BASICS Issue #22 (Sep/Oct 2010)
by M. Lau
As a source of cheap labour, prisons are a blessing for corporations. Under the Welfare to Work legislation in the U.S., BP has been earning a tax credit of $2,400 for every prisoner they have hired to help clean up the ecological disaster it created in the Gulf. Without being required to supply health benefits or workers’ compensation, BP has been able to put prisoners to work in a most toxic setting for up to twelve hours a day, six days a week. BP has also been able to force prisoners to sign documents that prohibit them from discussing work conditions.
Prison labour is a growing industry in the United States. Since the 1980s, the prison population in the U.S. has quadrupled. Why did the inmate population grow so drastically? It wasn’t because of a rise of violent crime. Instead, it was due to public policy changes, particularly, the rise of “tough-on-crime” mandatory sentencing laws. Today, the U.S. has the highest prison population in the world.
“Tough-on-crime” policies create a massive pool of essentially slave labourers for corporate profit. In fact, the 13th Amendment of the U.S. Constitution – which most people believe to have officially abolished slavery – allows for it “as a punishment for crime whereof the party shall have been duly convicted”. Prison labour has proven to be highly lucrative for big corporations in past decades in the U.S., and more and more the practice is being implemented in Canada.
Deena Rymhs, who conducted a study on Canadian prisoners, has pointed out that one only needs to look at how corporations view prison labour to realize what is going on. Orosz Outdoors, one of Correctional Services of Canada (CORCAN)’s corporate partners, praised the CORCAN program as “an excellent return on investment.” As Rymhs rightly points out, if corporations “regard such an industry as an investment, stakeholders would want to ensure the continuance of that industry.”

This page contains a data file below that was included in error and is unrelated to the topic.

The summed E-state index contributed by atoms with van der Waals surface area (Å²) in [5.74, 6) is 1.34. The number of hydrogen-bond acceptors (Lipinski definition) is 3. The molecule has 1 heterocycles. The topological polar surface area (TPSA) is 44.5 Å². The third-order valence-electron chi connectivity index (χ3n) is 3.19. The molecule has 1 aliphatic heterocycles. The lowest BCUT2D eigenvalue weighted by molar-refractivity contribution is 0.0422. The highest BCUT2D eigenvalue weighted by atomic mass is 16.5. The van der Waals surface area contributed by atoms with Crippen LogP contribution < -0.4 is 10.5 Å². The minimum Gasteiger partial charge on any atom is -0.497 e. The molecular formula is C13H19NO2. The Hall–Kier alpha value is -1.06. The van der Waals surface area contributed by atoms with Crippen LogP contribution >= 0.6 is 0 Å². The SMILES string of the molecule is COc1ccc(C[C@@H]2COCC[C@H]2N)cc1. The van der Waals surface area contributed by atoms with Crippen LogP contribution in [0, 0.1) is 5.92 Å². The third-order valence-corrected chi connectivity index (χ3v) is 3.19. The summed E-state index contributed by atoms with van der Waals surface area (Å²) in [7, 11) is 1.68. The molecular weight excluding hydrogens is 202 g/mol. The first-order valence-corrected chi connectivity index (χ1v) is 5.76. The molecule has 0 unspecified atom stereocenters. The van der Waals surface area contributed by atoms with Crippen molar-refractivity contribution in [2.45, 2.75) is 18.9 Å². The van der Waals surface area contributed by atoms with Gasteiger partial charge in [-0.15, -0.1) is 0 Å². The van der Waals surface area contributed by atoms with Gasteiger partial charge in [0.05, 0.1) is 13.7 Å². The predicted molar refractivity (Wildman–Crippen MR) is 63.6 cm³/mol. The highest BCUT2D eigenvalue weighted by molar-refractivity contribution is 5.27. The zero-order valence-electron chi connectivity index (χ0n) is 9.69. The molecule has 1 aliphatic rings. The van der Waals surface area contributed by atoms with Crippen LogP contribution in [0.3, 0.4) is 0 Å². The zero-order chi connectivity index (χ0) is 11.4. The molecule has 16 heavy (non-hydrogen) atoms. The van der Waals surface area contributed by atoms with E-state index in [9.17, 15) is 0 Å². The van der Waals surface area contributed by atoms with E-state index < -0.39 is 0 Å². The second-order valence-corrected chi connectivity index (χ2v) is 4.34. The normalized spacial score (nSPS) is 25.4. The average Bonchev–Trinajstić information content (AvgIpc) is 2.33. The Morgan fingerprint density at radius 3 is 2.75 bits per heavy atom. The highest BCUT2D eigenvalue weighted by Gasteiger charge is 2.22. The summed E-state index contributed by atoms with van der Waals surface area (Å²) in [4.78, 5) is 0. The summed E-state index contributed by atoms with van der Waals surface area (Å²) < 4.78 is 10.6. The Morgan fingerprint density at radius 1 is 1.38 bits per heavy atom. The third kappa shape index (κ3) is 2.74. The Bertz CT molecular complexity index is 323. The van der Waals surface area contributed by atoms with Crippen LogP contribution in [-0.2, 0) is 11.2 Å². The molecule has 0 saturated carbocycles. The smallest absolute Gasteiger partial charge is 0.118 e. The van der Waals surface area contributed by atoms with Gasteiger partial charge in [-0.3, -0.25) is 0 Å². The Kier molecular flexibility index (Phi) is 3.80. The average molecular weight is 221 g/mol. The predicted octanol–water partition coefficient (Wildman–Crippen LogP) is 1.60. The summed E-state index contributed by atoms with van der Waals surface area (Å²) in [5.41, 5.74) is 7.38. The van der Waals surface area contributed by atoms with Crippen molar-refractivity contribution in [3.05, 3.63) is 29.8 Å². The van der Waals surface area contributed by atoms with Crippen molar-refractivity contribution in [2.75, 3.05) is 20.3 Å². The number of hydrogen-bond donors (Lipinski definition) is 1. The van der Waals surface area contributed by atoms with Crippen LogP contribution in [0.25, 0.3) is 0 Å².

Since coming into power, the Harper government has implemented many tough-on-crime reforms. It is expected that within the next five years, there will be an influx of up to 4,000 male prisoners across Canadian prisons. In early August, Stockwell Day announced that the government would raise the amount that Canada currently spends on its jails from $4.4 billion per year to an estimated $9.5 billion.
Why such an increase on prison spending when the government is looking to curb the deficit and cut spending? For instance, the New Brunswick government has been pressing Ottawa to consider expanding its Renous prison to help deal with the larger prison population expected from Harper’s “tough-on-crime” legislation.
According to a Statistics Canada study, the reported ‘crime’ rate in 2009 is 17% lower than it was a decade earlier. But statistics aren’t enough to convince a government that represents corporate interests in search of cheaper, more exploitable labour.